If the U.S. military personnel had left South Africa and returned, they would have to quarantine for 14 days. The transfer from one side of the border to the other avoided that.
Gvids Hub 30 May 2020
The central bank of eSwatini has cut its main lending rate by 50 basis points to 4%, its latest reduction in recent months in response to the outbreak of the coronavirus.
In a statement on Friday, the bank cited the impact of the pandemic on its growth prospects, with the economy expected to shrink by 6.16% in 2020 under a pessimistic scenario.
Its rate decisions have also aligned with those in neighbouring South Africa, which also cut its main lending rate by 50 basis points on Thursday. eSwatini’s local currency is pegged to the South African rand.
Reuters 23 May 2020
Democratic Republic of Congo
The UN’s humanitarian chief on Monday released $40 million from the Central Emergency Response Fund (CERF) to help tackle health emergencies in the Democratic Republic of the Congo (DRC).
“Today I’m releasing $40 million from UNCERF to tackle health emergencies in the Democratic Republic of the Congo (DRC),” UN Emergency Relief Coordinator Mark Lowcock said on Twitter.
“On top of Ebola and COVID-19, DRC is battling the world’s largest measles outbreak, massive internal displacement and insecurity,” he added.
An official statement released by UN Office for the Coordination of Humanitarian Affairs said the announcement came shortly after the Government confirmed a new Ebola outbreak in Mbandaka, in the northwestern province of Equateur.
Anadolu Agency 09 June 2020
About 1,300 civilians have been killed in separate conflicts involving armed groups and government forces in eastern Democratic Republic of the Congo (DRC) over the past eight months, with the violence forcing more than half a million people from their homes, the United Nations has said.
UN rights chief Michelle Bachelet warned on Friday some of the killings and displacement “may amount to crimes against humanity and war crimes”.
The number of victims has soared in recent weeks as conflicts have spreadin three eastern provinces – Ituri, North Kivu and South Kivu – “with disastrous repercussions” for the civilian population, according to the UN.
“I am appalled by the increase in brutal attacks on innocent civilians by armed groups, and by the reaction of the military and security forces who have also committed grave violations, including killings and sexual violence,” Bachelet said in a statement.
Aljazeera 05 June 2020
Former presidents of Somalia Sharif Sheikh Ahmed and Hassan Sheikh Mohamud are reportedly in a closed-door meeting with the speaker of the Lower House of the Federal Parliament of Somalia, Mohamed Mursal Sheikh Abdirahman.
The two ex-presidents, who currently lead the opposition Forum for National Parties coalition, are expected to discuss the upcoming election and the creation of an enabling environment for the conduct of a free, fair and inclusive election.
The two leaders have been in recent months very critical of President Mohamed Abdullahi Farmajo’s government, accusing it of plotting to delay the election and extend the terms of office for both the president and parliament.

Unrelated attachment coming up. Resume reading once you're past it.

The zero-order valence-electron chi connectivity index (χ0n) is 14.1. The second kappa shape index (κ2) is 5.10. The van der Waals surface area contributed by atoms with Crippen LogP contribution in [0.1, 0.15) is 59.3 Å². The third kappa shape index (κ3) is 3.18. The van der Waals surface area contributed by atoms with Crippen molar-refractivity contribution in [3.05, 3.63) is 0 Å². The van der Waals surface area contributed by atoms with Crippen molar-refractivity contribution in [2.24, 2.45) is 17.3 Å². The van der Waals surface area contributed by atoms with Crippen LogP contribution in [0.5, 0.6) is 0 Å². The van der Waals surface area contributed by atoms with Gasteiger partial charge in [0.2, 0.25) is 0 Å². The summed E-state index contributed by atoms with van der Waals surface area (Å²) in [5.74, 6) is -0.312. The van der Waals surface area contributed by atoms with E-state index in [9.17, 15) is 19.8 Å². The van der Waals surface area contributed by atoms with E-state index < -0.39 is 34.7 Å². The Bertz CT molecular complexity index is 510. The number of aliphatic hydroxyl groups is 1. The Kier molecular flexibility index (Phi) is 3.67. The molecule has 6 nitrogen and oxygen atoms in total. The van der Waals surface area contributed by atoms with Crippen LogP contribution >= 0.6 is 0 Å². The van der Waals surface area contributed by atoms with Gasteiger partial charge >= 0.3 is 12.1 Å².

Somali Affairs 07 June 2020
The speaker of Somalia’s Upper House of Parliament, Aabdi Hashi, has issued a press statement after a meeting of the standing committee of the House.
The press statement from the Standing Committee stressed that the Upper House has a constitutional role of bringing together the leaders of the federal government and those of the regional states in order to discuss and agree on the political transition process.
The Standing Committee of Somalia’s Upper House of Parliament said in its statement that the conduct of the upcoming elections requires urgent consultation between the leaders of the federal government, regional states and political stakeholders before 25th June.
The statement comes days after President Mohamed Abdullahi Farmajo said in an address to the two Houses of Parliament that his government was ready for a one person one vote election without giving any details of how the polls would be conducted with the many challenges facing the country.
Somali Affairs 10 June 2020
The surrender of Ali Kosheib to the International Criminal Court is a major advance for justice for victims of atrocities in Darfur and their families, Human Rights Watch said today. Kosheib (also spelled Kushayb) had been a fugitive from the ICC for war crimes and crimes against humanity committed by government-backed militias in Darfur since 2007.
Ali Kosheib voluntarily surrendered in the Central African Republic. On June 9, 2020, the ICC announced he was in court custody. The court indicated that the Central African Republic, Chad, France, Netherlands, and United Nations peacekeeping forces provided cooperation and assistance in his surrender.
“Ali Kosheib’s surrender is a landmark for justice for victims of atrocities committed across Darfur and their families,” said Elise Keppler, associate international justice director at Human Rights Watch. “The world watched in horror as Sudan’s government carried out brutal attacks on Darfur civilians, killing, raping, burning, and looting in villages, starting in 2003. But after 13 years justice finally caught up with one major suspect, Ali Kosheib.”